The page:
Under the Radar shines a light on lesser-known cover artists. If you’re not listening to these folks, you should. Catch up on past installments here.
The way Adrian Edmondson tells it, he bought a mandolin after an inebriation-inducing lunch near Denmark Street in Soho, “a very dangerous place to be with a group of friends, drunk, if you have either cash, or a credit card about your person.” The next day, he picked it up and began playing the songs of his youth – by bands like the Clash, the Sex Pistols, the Ramones, and other bands that certainly informed his portrayal of Vyvyan Basterd in the beloved Britcom The Young Ones. What came out was something very special indeed – so much so that Edmondson went out to find like-minded folk musicians to play this music with him, and when he found Uilleann pipe player Troy Donockley, the Bad Shepherds were born.
The band, augmented by various fiddlers, bassists and percussionists, became a huge hit on the festival circuit. People may have come to the show expecting to laugh at the comedian playing punk songs like they’d never been played before, but they wound up smiling for different reasons altogether. “We call it joy,” Edmondson said in a 2013 interview. “Maximum joy is out motto… Comedy is combat, you have to batter people into laughing at you, but with music, you join together, the band and the audience make it work.”
The Bad Shepherds don’t need an audience to make it work, either – they’ve released three fine studio albums. Below are some samples…
The Bad Shepherds – Once in a Lifetime (Talking Heads cover)
Arguably the only cover of an American band on 2009’s Yan, Tyan, Tethera, Methera! (I’ll argue why in a moment), “Once in a Lifetime” has a gentler sense of exuberance than the Talking Heads original.
The Bad Shepherds – I Fought the Law (The Clash cover)
It takes a little gumption to call this a Clash cover, as the Clash learned it from the Bobby Fuller Four (who learned it from the Crickets, who learned it from Sonny Curtis, who wrote the theme to The Mary Tyler Moore Show, which was covered by Hüsker Dü, etc. etc. etc.). But judging by its surroundings, it was the Clash’s take that the Shepherds first encountered, so it’s the Clash’s take that gets transformed. Wonder if anybody’s pogoed to this?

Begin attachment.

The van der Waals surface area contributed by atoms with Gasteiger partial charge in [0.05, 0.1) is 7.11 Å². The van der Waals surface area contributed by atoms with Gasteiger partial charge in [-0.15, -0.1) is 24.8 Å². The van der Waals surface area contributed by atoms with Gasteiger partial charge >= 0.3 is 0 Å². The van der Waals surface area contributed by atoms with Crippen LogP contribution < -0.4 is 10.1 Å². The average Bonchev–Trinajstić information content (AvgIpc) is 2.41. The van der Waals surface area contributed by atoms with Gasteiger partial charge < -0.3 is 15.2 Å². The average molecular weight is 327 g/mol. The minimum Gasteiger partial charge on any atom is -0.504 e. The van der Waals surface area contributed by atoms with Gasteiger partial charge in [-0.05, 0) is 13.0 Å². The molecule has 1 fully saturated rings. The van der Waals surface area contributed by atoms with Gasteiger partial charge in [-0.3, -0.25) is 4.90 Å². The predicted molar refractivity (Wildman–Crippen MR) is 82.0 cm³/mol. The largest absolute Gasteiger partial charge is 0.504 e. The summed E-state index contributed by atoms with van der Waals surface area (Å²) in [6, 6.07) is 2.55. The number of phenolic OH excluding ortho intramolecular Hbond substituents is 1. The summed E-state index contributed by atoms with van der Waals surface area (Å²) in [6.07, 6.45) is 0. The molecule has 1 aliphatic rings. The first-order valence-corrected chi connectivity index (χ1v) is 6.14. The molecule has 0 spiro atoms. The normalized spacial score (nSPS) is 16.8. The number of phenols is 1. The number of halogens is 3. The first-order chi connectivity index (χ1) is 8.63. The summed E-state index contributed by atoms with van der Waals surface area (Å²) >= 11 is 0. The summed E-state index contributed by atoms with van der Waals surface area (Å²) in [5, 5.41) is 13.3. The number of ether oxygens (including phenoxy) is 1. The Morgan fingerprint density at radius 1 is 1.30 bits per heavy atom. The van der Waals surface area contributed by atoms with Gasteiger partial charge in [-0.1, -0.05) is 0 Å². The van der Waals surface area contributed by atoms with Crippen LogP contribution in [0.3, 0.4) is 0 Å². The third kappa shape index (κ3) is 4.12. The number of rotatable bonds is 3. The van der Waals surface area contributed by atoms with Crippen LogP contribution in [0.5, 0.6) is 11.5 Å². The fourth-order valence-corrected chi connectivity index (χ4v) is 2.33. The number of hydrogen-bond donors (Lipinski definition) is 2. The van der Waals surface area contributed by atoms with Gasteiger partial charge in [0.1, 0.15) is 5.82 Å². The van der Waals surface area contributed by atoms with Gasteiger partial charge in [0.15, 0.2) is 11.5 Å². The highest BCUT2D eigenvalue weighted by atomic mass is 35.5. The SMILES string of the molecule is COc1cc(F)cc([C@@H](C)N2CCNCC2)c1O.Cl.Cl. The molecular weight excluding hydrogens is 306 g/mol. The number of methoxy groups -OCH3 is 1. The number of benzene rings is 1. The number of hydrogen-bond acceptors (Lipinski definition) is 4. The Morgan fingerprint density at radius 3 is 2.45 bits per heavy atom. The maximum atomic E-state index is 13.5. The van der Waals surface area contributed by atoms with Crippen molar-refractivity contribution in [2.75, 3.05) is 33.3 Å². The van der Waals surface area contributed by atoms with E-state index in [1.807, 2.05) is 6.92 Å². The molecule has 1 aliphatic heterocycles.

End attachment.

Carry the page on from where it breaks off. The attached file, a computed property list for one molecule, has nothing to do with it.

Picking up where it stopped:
The Bad Shepherds – Anarchy in the UK (Sex Pistols cover)
2010’s By Hook or By Crook opens with a cover of the Sex Pistols’ “Anarchy in the UK,” but you can’t say it opens with a bang. Rather, the song sounds like it’s drifting across the moors, encountering its listeners rather than confronting them. Where the original assaults, the remake enchants.
The Bad Shepherds – Our House (Madness cover)
2013’s Mud, Blood and Beer starts off with “Our House,” the Madness song that served as their US breakthrough and was featured on The Young Ones. But where that lip-sync appearance ended with a lot of kickin’ and a-gougin’, the Bad Shepherds is immersed in seas of tranquility and memory.
The Bad Shepherds – Ramones Medley (The Ramones cover)
It wouldn’t be a worthy punk-cover band if it didn’t include a Ramones cover, would it? So it stands to reason that this medley makes the Bad Shepherds worthy thrice over. You’ll find covers of “Now I Wanna Sniff Some Glue,” “Gimme Gimme Shock Treatment,” and “Blitzkrieg Bop” brought together here.